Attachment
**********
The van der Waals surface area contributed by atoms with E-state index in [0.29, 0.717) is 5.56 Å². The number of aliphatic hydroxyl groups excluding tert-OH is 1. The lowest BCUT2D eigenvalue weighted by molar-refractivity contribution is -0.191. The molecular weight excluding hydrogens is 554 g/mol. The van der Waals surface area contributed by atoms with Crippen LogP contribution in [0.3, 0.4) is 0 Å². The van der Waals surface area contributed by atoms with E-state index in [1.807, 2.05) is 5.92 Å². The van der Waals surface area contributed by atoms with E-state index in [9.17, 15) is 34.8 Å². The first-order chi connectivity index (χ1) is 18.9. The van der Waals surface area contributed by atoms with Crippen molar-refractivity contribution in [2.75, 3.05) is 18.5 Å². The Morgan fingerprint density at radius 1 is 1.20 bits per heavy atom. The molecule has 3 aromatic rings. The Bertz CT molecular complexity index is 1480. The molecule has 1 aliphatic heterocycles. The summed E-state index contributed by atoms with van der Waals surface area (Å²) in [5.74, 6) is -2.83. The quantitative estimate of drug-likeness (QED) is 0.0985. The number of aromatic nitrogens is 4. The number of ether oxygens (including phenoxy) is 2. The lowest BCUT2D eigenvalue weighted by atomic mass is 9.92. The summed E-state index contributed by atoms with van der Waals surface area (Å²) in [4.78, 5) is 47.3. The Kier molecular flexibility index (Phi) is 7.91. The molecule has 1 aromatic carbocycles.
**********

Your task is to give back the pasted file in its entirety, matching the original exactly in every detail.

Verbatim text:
The van der Waals surface area contributed by atoms with E-state index in [0.29, 0.717) is 5.56 Å². The number of aliphatic hydroxyl groups excluding tert-OH is 1. The lowest BCUT2D eigenvalue weighted by molar-refractivity contribution is -0.191. The molecular weight excluding hydrogens is 554 g/mol. The van der Waals surface area contributed by atoms with Crippen LogP contribution in [0.3, 0.4) is 0 Å². The van der Waals surface area contributed by atoms with E-state index in [1.807, 2.05) is 5.92 Å². The van der Waals surface area contributed by atoms with E-state index in [9.17, 15) is 34.8 Å². The first-order chi connectivity index (χ1) is 18.9. The van der Waals surface area contributed by atoms with Crippen molar-refractivity contribution in [2.75, 3.05) is 18.5 Å². The Morgan fingerprint density at radius 1 is 1.20 bits per heavy atom. The molecule has 3 aromatic rings. The Bertz CT molecular complexity index is 1480. The molecule has 1 aliphatic heterocycles. The summed E-state index contributed by atoms with van der Waals surface area (Å²) in [5.74, 6) is -2.83. The quantitative estimate of drug-likeness (QED) is 0.0985. The number of aromatic nitrogens is 4. The number of ether oxygens (including phenoxy) is 2. The lowest BCUT2D eigenvalue weighted by atomic mass is 9.92. The summed E-state index contributed by atoms with van der Waals surface area (Å²) in [4.78, 5) is 47.3. The Kier molecular flexibility index (Phi) is 7.91. The molecule has 1 aromatic carbocycles.